After Elvis' death on August 16, 1977, security issues at Forest Hill Cemetery, his original burial site, led to his reburial on October 2, 1977 on the south side of the pool with fountains. An eternal flame encased in a hexagonal glass container sits at the head of Elvis' grave. Elvis' mother Gladys was also reburied in the Meditation Garden, and the large marble monument from the Presley family plot at Forest Hill was relocated as well. Elvis' father Vernon was buried here in 1979, and his grandmother Minnie May Presley followed in 1980. The Meditation Garden also features a marker in memory of Elvis' still-born twin brother, Jesse Garon.
Vernon Presley at Elvis' grave at Graceland, 1977.
Graceland is about ten miles south of downtown Memphis, Tennessee, on Elvis Presley Boulevard (Highway 51 South - 3764 Elvis Presley Boulevard). The property includes a large house with later additions, a number of outbuildings, ancillary structures, and landscape features.
Elvis Presley's Graceland.
Elvis added buildings, structures, and other additions to the property after his purchase in March 1957, and there has been some limited construction to accommodate visitors since the site opened to the public in 1982.
The house was constructed at the top of a hill, almost at the center of the property in a grove of oaks, with rolling pastures in front and behind it, and a western exposure towards the Mississippi River. A curving driveway, bordered by a six-inch concrete curb lined with small electric lights along the outside edge, approaches from the state highway at the foot of the hill and form a large loop that passes in front of the house and returns back down the hill. A wall constructed of pink Alabama fieldstone bounds the highway frontage on the west side, and runs along the side property lines almost to the site of the residence at the top of the hill. A tall, wooden fence abuts the ends of the stone wall and surrounds the remainder of the grounds.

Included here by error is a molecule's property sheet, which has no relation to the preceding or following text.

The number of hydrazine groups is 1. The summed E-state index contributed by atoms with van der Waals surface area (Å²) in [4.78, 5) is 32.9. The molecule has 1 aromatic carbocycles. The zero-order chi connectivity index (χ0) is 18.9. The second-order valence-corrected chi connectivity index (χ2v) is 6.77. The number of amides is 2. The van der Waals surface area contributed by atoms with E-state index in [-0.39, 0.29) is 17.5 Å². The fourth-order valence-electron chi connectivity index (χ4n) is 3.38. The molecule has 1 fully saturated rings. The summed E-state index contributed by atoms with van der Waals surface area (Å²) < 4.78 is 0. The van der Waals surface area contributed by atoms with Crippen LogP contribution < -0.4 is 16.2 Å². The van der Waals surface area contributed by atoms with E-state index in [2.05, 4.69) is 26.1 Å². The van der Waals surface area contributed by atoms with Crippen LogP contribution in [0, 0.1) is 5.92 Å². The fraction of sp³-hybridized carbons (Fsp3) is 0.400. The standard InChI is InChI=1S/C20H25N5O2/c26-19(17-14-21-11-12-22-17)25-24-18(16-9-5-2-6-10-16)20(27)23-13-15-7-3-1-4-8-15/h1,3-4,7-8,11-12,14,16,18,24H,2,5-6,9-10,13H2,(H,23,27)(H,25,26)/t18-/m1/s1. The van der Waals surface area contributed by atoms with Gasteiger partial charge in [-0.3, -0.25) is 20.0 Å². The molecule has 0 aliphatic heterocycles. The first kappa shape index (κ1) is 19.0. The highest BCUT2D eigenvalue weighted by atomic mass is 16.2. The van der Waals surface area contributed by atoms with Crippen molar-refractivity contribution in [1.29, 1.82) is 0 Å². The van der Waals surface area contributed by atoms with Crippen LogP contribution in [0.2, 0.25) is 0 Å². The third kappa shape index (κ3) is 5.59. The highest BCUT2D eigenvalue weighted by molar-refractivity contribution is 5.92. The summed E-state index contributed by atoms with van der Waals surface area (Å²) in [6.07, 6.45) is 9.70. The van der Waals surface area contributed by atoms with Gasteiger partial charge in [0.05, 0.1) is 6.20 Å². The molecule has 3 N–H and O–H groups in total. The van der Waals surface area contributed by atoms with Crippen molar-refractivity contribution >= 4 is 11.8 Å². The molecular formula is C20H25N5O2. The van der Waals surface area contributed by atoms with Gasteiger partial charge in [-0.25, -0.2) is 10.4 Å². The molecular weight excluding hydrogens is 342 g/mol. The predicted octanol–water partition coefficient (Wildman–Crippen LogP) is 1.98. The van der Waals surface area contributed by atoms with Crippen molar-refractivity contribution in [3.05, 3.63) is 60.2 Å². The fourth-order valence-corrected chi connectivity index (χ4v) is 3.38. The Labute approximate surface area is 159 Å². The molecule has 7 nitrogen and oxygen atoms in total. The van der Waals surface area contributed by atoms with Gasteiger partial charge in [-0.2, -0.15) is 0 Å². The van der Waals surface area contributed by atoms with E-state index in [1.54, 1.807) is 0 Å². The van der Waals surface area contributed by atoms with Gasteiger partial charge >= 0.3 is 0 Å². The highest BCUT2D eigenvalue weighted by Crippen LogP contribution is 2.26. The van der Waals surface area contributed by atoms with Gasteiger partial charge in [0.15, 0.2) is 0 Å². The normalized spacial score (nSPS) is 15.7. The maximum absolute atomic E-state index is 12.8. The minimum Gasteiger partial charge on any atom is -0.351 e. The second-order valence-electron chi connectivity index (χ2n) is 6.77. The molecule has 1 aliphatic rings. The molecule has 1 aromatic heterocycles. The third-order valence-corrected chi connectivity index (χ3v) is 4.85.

The entrance to the property at the northwest corner has brick walls on both sides of the driveway, and a pair of large, curved, wrought iron gates (Built in 1957), decorated with guitar players and musical notes, that form an open music book when closed. There is a small brick guard house (Built in 1971) just inside the large gates on the right side of the entrance, and a shuttle bus stop (1982) near the top of the driveway.
Graceland, much smaller than most people expect, as seen from the rear.
The house is a two-story, five bay residence in the Classical Revival style with a side-facing gabled roof covered in asphalt shingles, a central two-story projecting pedimented portico, and one-story wings on its north and south sides. There are two chimneys; one on the north exterior side wall, and a second chimney that rises through the roof ridge on the south side of house. The front and side facades of the central block are veneered with Tishomingo limestone from Mississippi, and its rear wall is stuccoed, as are the one-story wings. Front facade fenestration at the first floor includes 12-over-12 double-hung windows set in arched openings with wooden panels above the windows, and six-over-six double-hung windows at the second floor. Four stone steps ascend from the driveway to the two-story central projecting portico. Its pediment has dentils, a central, small, leaded oval window, and rests on a full entablature supported by pairs of columns with Tower of the Winds capitals. The columns at the corners of the portico are matched by pilasters on the front facade.
The doorway has a broken arched pediment, full entablature (including triglyphs and metopes), and engaged columns. Its transom and sidelights contain elaborate, colorful stained glass, a 1974 addition. Above the main entrance is a window with a shallow iron balcony.
Graceland, the walkway at the rear of the house.
The one-story wing on the north end of the main block of the house is stuccoed and has two six over-six windows on its front (west) facade. Attached to this wing is an additional one-story stuccoed wing that originally housed a four-car garage. This section was remodeled as an apartment in the mid-1960s. The one-story wing on the south end is also stuccoed with a large four-part, multi-paned window at the center of the front (west) facade, and two multi-paned glass doors on the east facade. Photos of Graceland 1962.
The Music Room at Graceland.